On the money—I swear to God. Each of us had a brief love affair, but none of us ever touched her or let her know. These harmless, distant crushes happened in every town. This longing, too, was part of our magic.
The stage was small but elevated,
and its long, rectangular shape extended out from the back wall. It was odd for a stage, a sort of snub-nosed catwalk, a performance peninsula. There was room for the audience to get close from three sides. The set began, and, in typical fashion, there were double takes, dropped conversations, a few slightly opened mouths. The first dose of I Don’t Know: a foreign sensation for most at first, but a startling revelation by the first song’s final orchestra shot. They walked up to the stage, a few at a time, until we were surrounded by their warmth and energy. The songs played and the electricity rose, crackled. After a few songs, they were completely invested, committed, and so were we.
I remember moments where I’d look at Mark and Tony and Ferny—just eyes locking, and that familiar and familial smile of satisfaction, of a job well done, a connection and precision well-earned, a history well-established between four men who loved each other and knew they were doing what they’d always wanted to do. The set was solid, ending with a wet and sleazy 15-minute rendition of “Guadalupe”. We sold a dozen CDs and a few t-shirts—quite a score, a dinger in our minds. We reveled and cavorted and met good people. Many invited us to parties. Some invited us to their homes. Most offered party favors. All of them gave us their numbers and addresses. We were charmed and grateful, but, on this occasion, we decided to celebrate on our own. With a van full of equipment and fireworks, we headed to the beach.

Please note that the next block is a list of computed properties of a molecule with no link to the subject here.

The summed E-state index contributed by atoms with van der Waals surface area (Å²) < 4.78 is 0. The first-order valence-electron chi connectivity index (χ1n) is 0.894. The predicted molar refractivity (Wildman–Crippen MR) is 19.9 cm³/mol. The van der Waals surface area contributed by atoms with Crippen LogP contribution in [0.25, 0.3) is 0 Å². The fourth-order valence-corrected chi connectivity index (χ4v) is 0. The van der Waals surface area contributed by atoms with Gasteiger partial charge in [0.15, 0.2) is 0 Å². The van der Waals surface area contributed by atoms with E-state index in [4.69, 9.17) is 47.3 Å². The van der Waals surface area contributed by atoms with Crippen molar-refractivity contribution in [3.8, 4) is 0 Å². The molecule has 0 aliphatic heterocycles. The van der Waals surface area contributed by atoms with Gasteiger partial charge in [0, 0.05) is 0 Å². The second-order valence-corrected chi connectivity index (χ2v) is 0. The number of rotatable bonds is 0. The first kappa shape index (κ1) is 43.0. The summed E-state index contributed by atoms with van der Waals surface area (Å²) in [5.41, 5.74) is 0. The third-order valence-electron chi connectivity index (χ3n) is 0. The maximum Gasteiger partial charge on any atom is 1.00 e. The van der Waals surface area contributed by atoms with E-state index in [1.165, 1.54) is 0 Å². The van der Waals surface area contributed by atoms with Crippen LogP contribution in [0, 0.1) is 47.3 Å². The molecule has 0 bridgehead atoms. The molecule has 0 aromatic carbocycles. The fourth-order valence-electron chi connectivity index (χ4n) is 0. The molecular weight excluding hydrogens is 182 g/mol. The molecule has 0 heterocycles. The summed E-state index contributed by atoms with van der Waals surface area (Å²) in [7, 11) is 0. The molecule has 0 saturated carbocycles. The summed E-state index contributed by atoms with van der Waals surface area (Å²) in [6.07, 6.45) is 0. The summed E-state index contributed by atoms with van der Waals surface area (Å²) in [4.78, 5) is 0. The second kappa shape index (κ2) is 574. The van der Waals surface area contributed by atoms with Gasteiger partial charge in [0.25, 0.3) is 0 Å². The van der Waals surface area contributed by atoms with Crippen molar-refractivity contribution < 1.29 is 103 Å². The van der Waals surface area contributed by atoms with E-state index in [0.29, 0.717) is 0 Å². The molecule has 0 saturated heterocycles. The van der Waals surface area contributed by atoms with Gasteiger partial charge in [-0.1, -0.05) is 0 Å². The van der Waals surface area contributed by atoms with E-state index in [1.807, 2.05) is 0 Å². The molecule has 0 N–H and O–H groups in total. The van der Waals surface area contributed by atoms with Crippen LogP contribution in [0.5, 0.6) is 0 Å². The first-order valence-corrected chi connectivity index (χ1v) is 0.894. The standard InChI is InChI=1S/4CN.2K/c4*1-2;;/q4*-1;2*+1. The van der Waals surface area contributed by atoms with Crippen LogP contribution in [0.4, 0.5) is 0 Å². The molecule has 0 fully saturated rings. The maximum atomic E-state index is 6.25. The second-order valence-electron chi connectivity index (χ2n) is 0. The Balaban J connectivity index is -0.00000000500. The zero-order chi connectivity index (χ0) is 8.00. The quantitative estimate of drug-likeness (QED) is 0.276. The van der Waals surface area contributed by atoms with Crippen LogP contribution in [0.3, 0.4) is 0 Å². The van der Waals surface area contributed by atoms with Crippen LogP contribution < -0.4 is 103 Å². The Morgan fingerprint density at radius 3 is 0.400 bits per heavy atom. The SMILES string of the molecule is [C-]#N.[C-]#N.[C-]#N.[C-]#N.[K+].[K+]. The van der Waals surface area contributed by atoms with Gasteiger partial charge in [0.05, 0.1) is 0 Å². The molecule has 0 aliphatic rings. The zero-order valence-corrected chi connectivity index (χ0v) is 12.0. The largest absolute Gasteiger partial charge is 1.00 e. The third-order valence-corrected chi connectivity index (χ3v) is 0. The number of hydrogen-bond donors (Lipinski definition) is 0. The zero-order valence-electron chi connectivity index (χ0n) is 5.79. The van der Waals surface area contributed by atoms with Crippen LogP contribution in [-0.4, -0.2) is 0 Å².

We pulled right up to the sand,
stumbled out and ran to the water. The moon, the shimmer, the surf and the warm buzz. Yes, it was beautiful. The first Roman candle went off right by my ear. Yes, on purpose. I was in pain and couldn’t hear very well after that, but my initial anger gave way to hilarious revenge. I circled the van and placed an M-80 under Ferny’s skirt. Then it gets hazy. I do remember telling stories about the previous two weeks amid the explosions and bright flashes, and countless toasts about the tour and the miracle of making music (“Here’s to it and to it again. If you ever get close to it and don’t do it, you ought to be tied to it and made to do it, till you never want to do it again. So fuck it, here’s to it!”). But the rest is a dreamy montage of song, colors, guffaws, insults, Bushmill’s, tall tales, India, pain and pleasure. More feeling than memory. It was a spectacular conclusion to another wondrous night, the crowning celebration of a defining period in our lives.
This year marks the 25th anniversary of I Don’t Know’s Gullible’s Travels, the very record we were promoting during that tour. Can it be? Some days it feels like we just stumbled out of the van. Sometimes it feels like it was someone else’s life. Reaching your 50s can do that. But it’s good to still have a few snapshots archived, and even better to still feel the occasional pang with the image. Best of all I’m still making music with my brothers.